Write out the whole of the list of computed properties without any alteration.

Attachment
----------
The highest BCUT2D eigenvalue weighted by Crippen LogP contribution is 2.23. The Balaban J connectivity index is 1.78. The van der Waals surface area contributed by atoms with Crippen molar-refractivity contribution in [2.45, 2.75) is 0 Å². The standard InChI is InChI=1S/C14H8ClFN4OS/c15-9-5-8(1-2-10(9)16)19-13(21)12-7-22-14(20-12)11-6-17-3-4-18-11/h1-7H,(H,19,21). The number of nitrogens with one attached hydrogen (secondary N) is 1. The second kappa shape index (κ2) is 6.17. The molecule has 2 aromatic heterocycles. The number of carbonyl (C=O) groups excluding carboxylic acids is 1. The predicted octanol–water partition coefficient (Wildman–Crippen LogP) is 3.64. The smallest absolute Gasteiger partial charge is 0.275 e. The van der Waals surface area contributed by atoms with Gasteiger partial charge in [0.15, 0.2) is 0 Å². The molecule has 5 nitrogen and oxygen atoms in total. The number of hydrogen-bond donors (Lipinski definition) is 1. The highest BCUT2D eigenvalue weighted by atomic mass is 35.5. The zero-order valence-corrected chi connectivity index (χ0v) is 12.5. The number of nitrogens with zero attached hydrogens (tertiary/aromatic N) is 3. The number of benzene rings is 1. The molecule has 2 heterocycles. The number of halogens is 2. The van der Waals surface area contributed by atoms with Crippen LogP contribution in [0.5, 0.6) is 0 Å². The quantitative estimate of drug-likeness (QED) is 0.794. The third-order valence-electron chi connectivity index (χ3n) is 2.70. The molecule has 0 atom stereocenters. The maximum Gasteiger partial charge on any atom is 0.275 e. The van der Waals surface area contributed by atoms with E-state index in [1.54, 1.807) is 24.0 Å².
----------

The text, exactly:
The highest BCUT2D eigenvalue weighted by Crippen LogP contribution is 2.23. The Balaban J connectivity index is 1.78. The van der Waals surface area contributed by atoms with Crippen molar-refractivity contribution in [2.45, 2.75) is 0 Å². The standard InChI is InChI=1S/C14H8ClFN4OS/c15-9-5-8(1-2-10(9)16)19-13(21)12-7-22-14(20-12)11-6-17-3-4-18-11/h1-7H,(H,19,21). The number of nitrogens with one attached hydrogen (secondary N) is 1. The second kappa shape index (κ2) is 6.17. The molecule has 2 aromatic heterocycles. The number of carbonyl (C=O) groups excluding carboxylic acids is 1. The predicted octanol–water partition coefficient (Wildman–Crippen LogP) is 3.64. The smallest absolute Gasteiger partial charge is 0.275 e. The van der Waals surface area contributed by atoms with Gasteiger partial charge in [0.15, 0.2) is 0 Å². The molecule has 5 nitrogen and oxygen atoms in total. The number of hydrogen-bond donors (Lipinski definition) is 1. The highest BCUT2D eigenvalue weighted by atomic mass is 35.5. The zero-order valence-corrected chi connectivity index (χ0v) is 12.5. The number of nitrogens with zero attached hydrogens (tertiary/aromatic N) is 3. The number of benzene rings is 1. The molecule has 2 heterocycles. The number of halogens is 2. The van der Waals surface area contributed by atoms with Crippen LogP contribution in [0.5, 0.6) is 0 Å². The quantitative estimate of drug-likeness (QED) is 0.794. The third-order valence-electron chi connectivity index (χ3n) is 2.70. The molecule has 0 atom stereocenters. The maximum Gasteiger partial charge on any atom is 0.275 e. The van der Waals surface area contributed by atoms with E-state index in [1.54, 1.807) is 24.0 Å².